Some kids – shy or scared – don’t know what to make of a big, jolly guy in a fuzzy red suit, let alone ask him for anything.
Others whip out newspaper ads to show Santa exactly what they want and where he can find it. Some even circle the price, says Dan Kemmis, a.k.a. The Seattle Santa.
“I try to avoid promises, because I don’t want to put the parents on the spot,” said Kemmis. “I'll usually say, ‘I'll talk with the elves about it.’”
Being able to enjoy both shy and assertive youngsters, and all in between, he said, is a prerequisite for donning an outfit that symbolizes generosity and goodwill.
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Ann Leake agrees wholeheartedly. Eighty-five years old and female – wearing the Santa suit her father wore in the 1960s – Leake is definitely not your typical St. Nick.
“It’s the only time of the year I cross-dress,” Leake smiled, “and I can still do a pretty good ‘Ho ho ho.’”
She demonstrated that recently, entertaining several dozen children of National Guard families at a Christmas dinner held by a VFW Post in Seattle.
“It’s a joy to be with the kids,” she said. “They’re in a world of wonder and awe, of learning and discovery. It’s a magical time.”
Magic, wonder and awe. Talk to those who spend parts of the holiday season in Santa garb and you'll hear the experience described as a role, a gig, an honor, a responsibility – even a calling.
“You must remember at all times that this is not about you,” said Santa Bob Partlow of Olympia, Wash., a longtime newspaper and radio reporter. “It’s about the man in the red suit with a history back to the era of 300 AD.”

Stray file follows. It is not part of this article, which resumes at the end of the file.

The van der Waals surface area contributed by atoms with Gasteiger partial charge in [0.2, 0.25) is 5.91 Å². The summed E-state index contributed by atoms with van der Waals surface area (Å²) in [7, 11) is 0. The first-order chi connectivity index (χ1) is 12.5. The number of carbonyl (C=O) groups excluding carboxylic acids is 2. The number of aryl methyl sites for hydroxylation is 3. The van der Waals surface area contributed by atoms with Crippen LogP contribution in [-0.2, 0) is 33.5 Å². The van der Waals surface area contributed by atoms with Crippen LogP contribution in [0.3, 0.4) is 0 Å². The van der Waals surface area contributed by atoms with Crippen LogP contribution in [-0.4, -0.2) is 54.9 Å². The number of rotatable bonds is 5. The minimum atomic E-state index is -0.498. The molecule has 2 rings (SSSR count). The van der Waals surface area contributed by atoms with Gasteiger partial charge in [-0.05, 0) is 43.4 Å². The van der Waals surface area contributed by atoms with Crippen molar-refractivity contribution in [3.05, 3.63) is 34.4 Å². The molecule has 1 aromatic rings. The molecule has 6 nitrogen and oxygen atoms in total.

Partlow, 67, said it’s common for kids to have some reluctance around Santa – what he calls “Claus-tro-phobia.” But the visits by wriggling or even teary kids sometimes produce treasured photographs.
Santa, as everyone knows, likes being around kids and elves. But it turns out he also enjoys hanging out with other Santas.
Recently a three-day Santa workshop at an area resort drew 27 Santas, 10 Mrs. Clauses, four elves and a Grinch. In addition to sharing tips of the trade, the activities included Christmas karaoke, an ornament exchange and a dip in an indoor pool in old-fashioned striped swimwear.
The event was held by Norpac Santas, a 6-year-old Northwest group that offers training, support and camaraderie to those who put on the classic red and white.
“We require all of our Santas to have background checks … and we encourage them to have liability insurance,” said Norpac co-founder Santa Dennis Simpson, 66.
Simpson, a semi-retired high school teacher in his 36th year as a Santa, said he hopes event planners have a measure of confidence that a Norpac Santa will be reliable and well-behaved.
The group’s website lists information on 26 Santas in the Puget Sound area, including the kinds of events they usually work.
Kemmis and Partlow are Norpac members. So is Santa Randy Cook, whose appearances last year included a birthday party for a 60-year-old man who wanted a photo with Santa to take to his seriously ill mother.
“So I guess there’s no age at which you need to stop believing,” said Cook, 59.
Almost all Santas do some free appearances, particularly for causes, clubs, schools or churches they are close to.
A paid Santa gig, depending on the magnitude of the event, can bring in up to a few hundred dollars.
“I use a sliding scale, based on their ability to pay,” said Kemmis, 51, who has been doing this eight years. His girlfriend, Elise Child, often joins him as Mrs. Claus.
Santas typically provide their own suits, although a store or a mall might provide a Santa suit for a consistent look. Santas pay for insurance, travel expenses and often for the treats and gifts they hand out.
Santas working in malls and stores are typically paid by the hour, often by the photographer running the Santa display, rather than by the store.